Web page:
Participatory Budgeting now involves three parallel sets of meetings — neighbourhood assemblies, “thematic” assemblies, and meetings of delegates for city-wide coordinating sessions. Events begin each year with a formal report by the city government on the previous year’s expenditures, called the Presentation of Accounts. Meetings continue all year in three series of highly organized, formal rounds. The first series considers allocations within each of the 16 districts or neighbourhoods of the city, across the usual departmental responsibilities, such as water supply and sewage, street paving, parks and schools, and among the districts. District elections add a layer of representative democracy atop the directly democratic deliberations. Delegates at the district level are clearly constrained in their votes by the neighbourhood meetings, ample reporting requirements, and workable recall arrangements to keep them in line. To encourage participation, the number of delegates is roughly proportional to the number of neighbours attending the meeting where elections take place.
The district-based meetings begin with 16 Great Assemblies in public places, including union centres, gyms, churches and clubs — even a circus tent that held 2,000 people. The government reports on the previous year. Then the government presents its investment plan for the current year (decided in the
previous year’s meetings). Then the debate starts for the year to come. The debates go on for nine months, and each district produces two sets of rankings, one set for twelve major in-district “themes,” like pavement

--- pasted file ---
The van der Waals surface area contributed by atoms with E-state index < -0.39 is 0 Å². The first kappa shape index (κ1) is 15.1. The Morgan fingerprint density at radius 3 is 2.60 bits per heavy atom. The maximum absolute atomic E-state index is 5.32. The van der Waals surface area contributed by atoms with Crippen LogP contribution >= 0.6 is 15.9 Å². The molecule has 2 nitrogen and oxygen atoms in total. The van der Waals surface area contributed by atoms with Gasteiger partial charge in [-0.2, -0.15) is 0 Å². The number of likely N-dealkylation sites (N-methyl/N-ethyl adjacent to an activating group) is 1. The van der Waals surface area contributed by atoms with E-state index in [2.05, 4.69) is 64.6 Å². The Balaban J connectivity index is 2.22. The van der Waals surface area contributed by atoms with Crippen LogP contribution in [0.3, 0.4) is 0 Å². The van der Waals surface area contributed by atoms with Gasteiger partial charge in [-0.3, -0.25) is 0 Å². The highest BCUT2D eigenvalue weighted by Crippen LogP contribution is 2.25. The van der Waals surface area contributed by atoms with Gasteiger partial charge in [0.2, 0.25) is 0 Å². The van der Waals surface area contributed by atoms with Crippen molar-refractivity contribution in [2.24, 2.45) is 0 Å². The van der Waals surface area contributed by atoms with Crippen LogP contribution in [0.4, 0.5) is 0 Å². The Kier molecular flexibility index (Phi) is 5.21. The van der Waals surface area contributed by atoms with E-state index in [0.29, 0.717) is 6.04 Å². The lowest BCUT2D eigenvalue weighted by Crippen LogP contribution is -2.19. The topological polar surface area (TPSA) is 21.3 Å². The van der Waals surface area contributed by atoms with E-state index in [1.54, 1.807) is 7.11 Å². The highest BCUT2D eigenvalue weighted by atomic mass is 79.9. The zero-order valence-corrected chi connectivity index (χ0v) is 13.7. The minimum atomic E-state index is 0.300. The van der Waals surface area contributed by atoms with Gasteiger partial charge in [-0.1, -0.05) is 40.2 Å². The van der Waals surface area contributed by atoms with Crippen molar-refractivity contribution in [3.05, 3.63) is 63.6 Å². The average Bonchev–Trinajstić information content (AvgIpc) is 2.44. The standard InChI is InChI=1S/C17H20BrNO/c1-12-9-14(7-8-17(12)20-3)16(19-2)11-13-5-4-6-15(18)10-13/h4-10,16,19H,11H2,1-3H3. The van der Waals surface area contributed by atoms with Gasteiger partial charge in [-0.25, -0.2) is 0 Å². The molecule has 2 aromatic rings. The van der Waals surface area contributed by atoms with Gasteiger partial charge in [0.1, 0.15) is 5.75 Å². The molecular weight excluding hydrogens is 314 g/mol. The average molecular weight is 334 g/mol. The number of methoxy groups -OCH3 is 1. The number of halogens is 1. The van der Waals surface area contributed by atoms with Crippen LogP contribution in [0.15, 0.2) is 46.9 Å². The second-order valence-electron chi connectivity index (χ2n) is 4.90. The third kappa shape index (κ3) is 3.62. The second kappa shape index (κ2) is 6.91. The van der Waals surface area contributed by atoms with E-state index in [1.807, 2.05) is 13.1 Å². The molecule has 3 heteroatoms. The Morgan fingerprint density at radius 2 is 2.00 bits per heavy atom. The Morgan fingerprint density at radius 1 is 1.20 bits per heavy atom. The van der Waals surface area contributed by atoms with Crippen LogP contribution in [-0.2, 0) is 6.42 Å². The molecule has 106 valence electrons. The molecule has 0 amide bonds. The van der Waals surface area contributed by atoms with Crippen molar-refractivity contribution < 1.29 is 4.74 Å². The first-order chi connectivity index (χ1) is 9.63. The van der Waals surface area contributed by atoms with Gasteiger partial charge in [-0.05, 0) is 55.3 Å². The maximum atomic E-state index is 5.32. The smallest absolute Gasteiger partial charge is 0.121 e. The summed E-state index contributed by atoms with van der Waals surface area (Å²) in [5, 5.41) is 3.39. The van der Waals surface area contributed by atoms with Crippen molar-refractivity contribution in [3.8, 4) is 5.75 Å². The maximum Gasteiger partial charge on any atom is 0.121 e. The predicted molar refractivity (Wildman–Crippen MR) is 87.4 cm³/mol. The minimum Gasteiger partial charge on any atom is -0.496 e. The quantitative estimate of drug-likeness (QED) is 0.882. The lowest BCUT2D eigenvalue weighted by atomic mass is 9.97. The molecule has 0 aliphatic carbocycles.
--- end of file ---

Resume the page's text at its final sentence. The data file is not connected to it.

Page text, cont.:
versus school construction versus water lines, the other for “cross-cutting” efforts that affect the entire city, like cleaning up the beaches.
Allocation of the investment budget among districts is weighted by a set of weights also determined by popular debate. This year these weights are population, an index of poverty, a measure of shortages (e.g., lack of pavement), and the assigned priorities. A healthy tension between the executive branch and the citizens has resulted in a steady expansion of popular involvement. Through citizen initiative, Participatory Budgeting has broadened its scope to take in more of the city’s budget. The leadership and design of meetings has shifted from executive-branch officials toward citizens and their elected delegates. Budget priorities have shifted in ways not anticipated by the mayors or their staff. The mayor and his staff stressed that one of the achievements of honest and effective participation is widespread recognition that at some level allocation decisions are zero-sum games: e.g., more child care or less pavement.
Here’s an in-depth article about this process http://www.plannersnetwork.org/2000/03/participatory-budgeting-in-porto-alegre-brazil/.
Decide Madrid system in Spain
The second example written about by George Monbiot was the Decide Madrid system in Spain. Here is an explanation on how this system works:
The online platform is part of a new generation of open-source civic technologies which can be used to engage the public in decision-making. Decide Madrid aims to ensure transparency of government proceedings in the city of Madrid and to widen public participation in Council decision-making and spending processes.
Decide Madrid is powered by the open-source software Consul, and has been used to allow citizens of Madrid to engage with local government in four ways:
- Participatory Budgeting: for citizens to make spending proposals for projects in the city
- Debates: a platform for deliberation which doesn’t lead to direct decision-making but gives the City access to public opinion
- Proposals: citizens can shape government actions by directly proposing and supporting ideas for new legislation (that fall within the jurisdiction of the city council)